Burst fractures – make up only 10% of all thoracolumbar injuries in paediatrics due to the increase in spinal flexibility, meaning the pressure is not concentrated in one area - the common cause of burst fractures. This also reduces neurological damage along the increased size of the paediatric spinal canal compared to the spinal cord and cauda equina[22].​

Chance fracture – common in children when wearing lap belts in motor traffic accidents. The seat belt acts as a fulcrum causing hyperflexion, commonly seen alongside intra-abdominal and head injuries[22]. ​

Impression fractures[21]

Apophyseal ring fractures - only found in the paediatric population. Normally seen in adolescents and occurs due to the ring apophysis and the vertebral body not fusing completely and may separate in the process[23].

Visualisation of vertebral compression fracture

Characteristics/ Clinical Presentation[edit | edit source]

A 10 year report at a children's university hospital found symptoms were as follows: [21][22]

C-spine Fracture

  • neurological deficit​
  • fixed abnormal head positions​
  • Common Additional Injuries - facial/head injuries, skull and facial fractures, facial lacerations, intercranial injury​

T-spine Fracture

  • back pain​
  • ecchymoses (skin discolouration due to bleeding below skin)​
  • localised tenderness ​
  • neurological deficit​
  • Common Additional injuries - simple or multiple rib fractures, fractured sternum, pulmonary contusion, abdominal/visceral injuries including splenic haematoma

L-spine Fracture

  • Back pain​
  • ecchymoses​ (skin discolouration due to bleeding below skin)
  • localised tenderness​
  • abdominal pain​

​ Due to children having a larger spinal canal than their spinal cord they can tolerate more compression than adults can before neural damage occurs​

N/B: Ensure to look for fractures at all levels of the spine (C-spine, T-spine and L-spine) when assessing for potential spinal fracture in children [21].​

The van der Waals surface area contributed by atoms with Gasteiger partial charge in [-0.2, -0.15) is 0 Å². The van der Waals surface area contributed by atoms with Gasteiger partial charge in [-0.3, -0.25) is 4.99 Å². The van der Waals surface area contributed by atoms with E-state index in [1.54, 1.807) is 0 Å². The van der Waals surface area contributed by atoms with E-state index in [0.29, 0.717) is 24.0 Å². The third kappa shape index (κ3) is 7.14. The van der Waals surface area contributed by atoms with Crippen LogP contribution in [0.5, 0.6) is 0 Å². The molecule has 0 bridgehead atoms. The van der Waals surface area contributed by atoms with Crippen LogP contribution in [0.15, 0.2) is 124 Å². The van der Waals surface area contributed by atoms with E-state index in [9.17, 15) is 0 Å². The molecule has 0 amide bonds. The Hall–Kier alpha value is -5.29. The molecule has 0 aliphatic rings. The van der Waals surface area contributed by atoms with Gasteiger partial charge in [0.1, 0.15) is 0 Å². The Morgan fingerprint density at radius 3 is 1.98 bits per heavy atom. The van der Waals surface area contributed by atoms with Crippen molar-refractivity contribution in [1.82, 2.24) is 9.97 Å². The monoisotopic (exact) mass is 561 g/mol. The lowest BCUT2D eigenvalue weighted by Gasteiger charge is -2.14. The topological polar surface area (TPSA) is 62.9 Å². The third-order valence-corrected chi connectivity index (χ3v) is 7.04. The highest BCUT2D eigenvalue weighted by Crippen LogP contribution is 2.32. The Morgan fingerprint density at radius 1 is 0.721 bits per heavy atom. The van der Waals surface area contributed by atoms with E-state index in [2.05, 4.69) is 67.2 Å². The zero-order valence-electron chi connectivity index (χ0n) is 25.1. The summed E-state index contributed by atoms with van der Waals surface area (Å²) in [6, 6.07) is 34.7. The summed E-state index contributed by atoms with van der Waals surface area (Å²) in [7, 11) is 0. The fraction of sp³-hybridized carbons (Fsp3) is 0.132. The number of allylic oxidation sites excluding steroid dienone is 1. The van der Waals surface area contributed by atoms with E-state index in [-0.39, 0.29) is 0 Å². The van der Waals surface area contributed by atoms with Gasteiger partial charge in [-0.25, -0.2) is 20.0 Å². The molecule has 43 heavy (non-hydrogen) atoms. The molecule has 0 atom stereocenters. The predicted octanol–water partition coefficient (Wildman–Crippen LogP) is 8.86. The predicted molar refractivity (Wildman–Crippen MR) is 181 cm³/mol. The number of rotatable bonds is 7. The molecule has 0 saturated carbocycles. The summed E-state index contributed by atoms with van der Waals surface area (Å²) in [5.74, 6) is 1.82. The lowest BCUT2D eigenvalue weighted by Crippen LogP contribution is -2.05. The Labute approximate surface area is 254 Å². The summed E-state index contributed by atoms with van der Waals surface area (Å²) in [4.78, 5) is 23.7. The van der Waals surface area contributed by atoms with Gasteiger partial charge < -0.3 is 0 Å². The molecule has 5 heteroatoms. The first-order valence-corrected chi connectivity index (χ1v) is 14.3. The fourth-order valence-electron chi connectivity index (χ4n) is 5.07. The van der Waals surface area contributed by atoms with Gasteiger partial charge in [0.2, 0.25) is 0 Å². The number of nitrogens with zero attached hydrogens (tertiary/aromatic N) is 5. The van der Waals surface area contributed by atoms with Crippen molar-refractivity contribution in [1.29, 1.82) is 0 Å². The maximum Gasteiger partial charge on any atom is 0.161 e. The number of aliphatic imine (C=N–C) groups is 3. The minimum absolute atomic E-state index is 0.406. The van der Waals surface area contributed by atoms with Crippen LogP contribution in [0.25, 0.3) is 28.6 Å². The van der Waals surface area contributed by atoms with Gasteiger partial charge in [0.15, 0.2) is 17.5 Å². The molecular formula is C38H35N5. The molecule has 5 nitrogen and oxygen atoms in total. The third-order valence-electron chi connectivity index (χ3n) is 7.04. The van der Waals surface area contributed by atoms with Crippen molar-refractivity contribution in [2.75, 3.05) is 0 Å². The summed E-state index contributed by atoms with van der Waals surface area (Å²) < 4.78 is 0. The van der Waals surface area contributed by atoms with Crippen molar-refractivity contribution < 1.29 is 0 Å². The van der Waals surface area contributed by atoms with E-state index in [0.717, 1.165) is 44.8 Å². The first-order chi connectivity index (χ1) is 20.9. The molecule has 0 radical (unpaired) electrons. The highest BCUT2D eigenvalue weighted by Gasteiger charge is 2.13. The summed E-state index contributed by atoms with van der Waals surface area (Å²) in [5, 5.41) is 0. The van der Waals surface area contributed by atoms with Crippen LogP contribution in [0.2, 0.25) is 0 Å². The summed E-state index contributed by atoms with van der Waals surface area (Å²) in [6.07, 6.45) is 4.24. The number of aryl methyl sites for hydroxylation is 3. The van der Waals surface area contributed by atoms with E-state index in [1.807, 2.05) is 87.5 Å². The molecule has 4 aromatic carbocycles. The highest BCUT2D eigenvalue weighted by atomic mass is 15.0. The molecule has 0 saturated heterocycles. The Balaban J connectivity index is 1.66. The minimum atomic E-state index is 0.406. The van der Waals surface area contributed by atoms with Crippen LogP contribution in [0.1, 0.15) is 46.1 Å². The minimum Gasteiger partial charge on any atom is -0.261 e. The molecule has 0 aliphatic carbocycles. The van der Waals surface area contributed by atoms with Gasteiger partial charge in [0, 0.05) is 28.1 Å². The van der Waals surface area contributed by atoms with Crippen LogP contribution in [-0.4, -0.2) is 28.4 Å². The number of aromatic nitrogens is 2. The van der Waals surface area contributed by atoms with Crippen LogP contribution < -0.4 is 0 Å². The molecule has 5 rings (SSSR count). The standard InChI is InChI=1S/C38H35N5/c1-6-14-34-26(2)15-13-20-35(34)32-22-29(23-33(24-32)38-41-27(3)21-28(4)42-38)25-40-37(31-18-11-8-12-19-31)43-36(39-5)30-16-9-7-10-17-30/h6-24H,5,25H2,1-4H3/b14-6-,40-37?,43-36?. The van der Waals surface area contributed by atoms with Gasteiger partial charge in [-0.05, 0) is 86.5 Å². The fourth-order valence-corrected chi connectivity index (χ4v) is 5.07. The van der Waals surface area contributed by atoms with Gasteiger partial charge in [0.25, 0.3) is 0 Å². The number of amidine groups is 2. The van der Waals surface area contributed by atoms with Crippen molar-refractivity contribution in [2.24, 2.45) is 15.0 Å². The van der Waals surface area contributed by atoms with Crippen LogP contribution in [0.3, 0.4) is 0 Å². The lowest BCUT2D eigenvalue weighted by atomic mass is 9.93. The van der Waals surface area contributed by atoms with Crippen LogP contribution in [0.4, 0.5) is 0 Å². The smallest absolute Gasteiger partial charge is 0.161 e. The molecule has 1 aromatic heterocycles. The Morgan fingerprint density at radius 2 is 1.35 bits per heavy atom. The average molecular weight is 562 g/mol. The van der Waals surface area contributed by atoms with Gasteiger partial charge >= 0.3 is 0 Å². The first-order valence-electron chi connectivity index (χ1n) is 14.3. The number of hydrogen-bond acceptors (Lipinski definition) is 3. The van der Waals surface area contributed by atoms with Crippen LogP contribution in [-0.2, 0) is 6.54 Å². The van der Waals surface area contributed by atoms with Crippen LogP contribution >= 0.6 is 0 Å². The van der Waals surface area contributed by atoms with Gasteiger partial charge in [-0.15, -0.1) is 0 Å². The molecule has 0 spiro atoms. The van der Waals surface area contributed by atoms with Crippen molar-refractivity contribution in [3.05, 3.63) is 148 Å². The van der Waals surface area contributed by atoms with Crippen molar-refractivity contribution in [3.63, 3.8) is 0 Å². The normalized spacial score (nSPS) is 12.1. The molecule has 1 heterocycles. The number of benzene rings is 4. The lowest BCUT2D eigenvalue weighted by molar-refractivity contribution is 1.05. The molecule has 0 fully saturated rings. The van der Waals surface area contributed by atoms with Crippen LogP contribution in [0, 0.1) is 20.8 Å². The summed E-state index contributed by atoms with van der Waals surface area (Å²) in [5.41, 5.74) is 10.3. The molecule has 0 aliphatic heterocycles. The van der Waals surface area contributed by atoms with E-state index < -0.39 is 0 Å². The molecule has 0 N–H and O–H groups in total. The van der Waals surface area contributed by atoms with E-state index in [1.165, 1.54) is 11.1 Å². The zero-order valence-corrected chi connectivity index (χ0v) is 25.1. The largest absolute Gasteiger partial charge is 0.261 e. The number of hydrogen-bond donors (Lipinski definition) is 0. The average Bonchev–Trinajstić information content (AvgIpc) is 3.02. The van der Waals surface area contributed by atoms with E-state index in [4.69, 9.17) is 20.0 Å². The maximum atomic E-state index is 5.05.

Prevalence [21][edit | edit source]

  • In children below 5 the most common area to injure was T8 followed by lumbar ​
  • Between the ages of 5-10 the most common fracture area was the thoracolumbar region ​
  • In teenagers the most common area begins to shift to the lumbar spine ​
  • From 15 years and older the lumbar area is most affected

Differential Diagnosis[edit | edit source]

Diagnostic Procedures[edit | edit source]

  • Sensation of ‘breath arrest’ - immediately after the trauma the children would feel extremely short of breath, this is a predictive factor for vertebral fracture, particularly thoracolumbar fractures. ​
  • X-ray – due to the cartilaginous nature of the vertebra, fractures are not always clear from routine x-rays and children can go undiagnosed. ​
  • MRI – used to determine diagnosis of potential fractures shown on x-ray. They give clear images of the vertebra allowing for more accurate diagnosis. This allows for direct visualisation and confirmation of the fracture, where it is in the spine and what type of fracture has occurred. ​
  • CT scan – these have better prognostic ability than x-ray as they show bony details in higher definition than an x-ray. It is therefore more likely to get a clear diagnosis from a CT scan than an x-ray. However, like with x-rays fractures can go unnoticed on CT scans, therefore if there is any doubt about the potential of a fracture it should be followed up with an MRI scan to clarify a potential diagnosis. ​
  • Flexion/Extension C-spine x-rays – often used after CT scans if no findings are present to determine if there is any undiagnosed cervical instability [24][25][26]

Other Diagnostic Tools:

Nexus criteria – National Emergency R-ray Utilisation Group criteria assesses low-risk patients for cervical spine injury. It is primarily used to determine if an x-ray is required or if further imaging is needed after an x-ray to determine possible diagnosis. ​

Nexus criteria [27]: ​

  • Absence of midline cervical tenderness​
  • No evidence of intoxication​
  • Normal level of alertness​
  • Normal neurological exam​
  • Absence of a painful, distracting injury​

Canadian C-spine Rule – these are a set of guidelines to help a clinician decide if cervical imaging (i.e. x-ray, CT or MRI) are appropriate for trauma patients. For children however, consideration needs to be taken around developmental stage, so applying these rules can be difficult.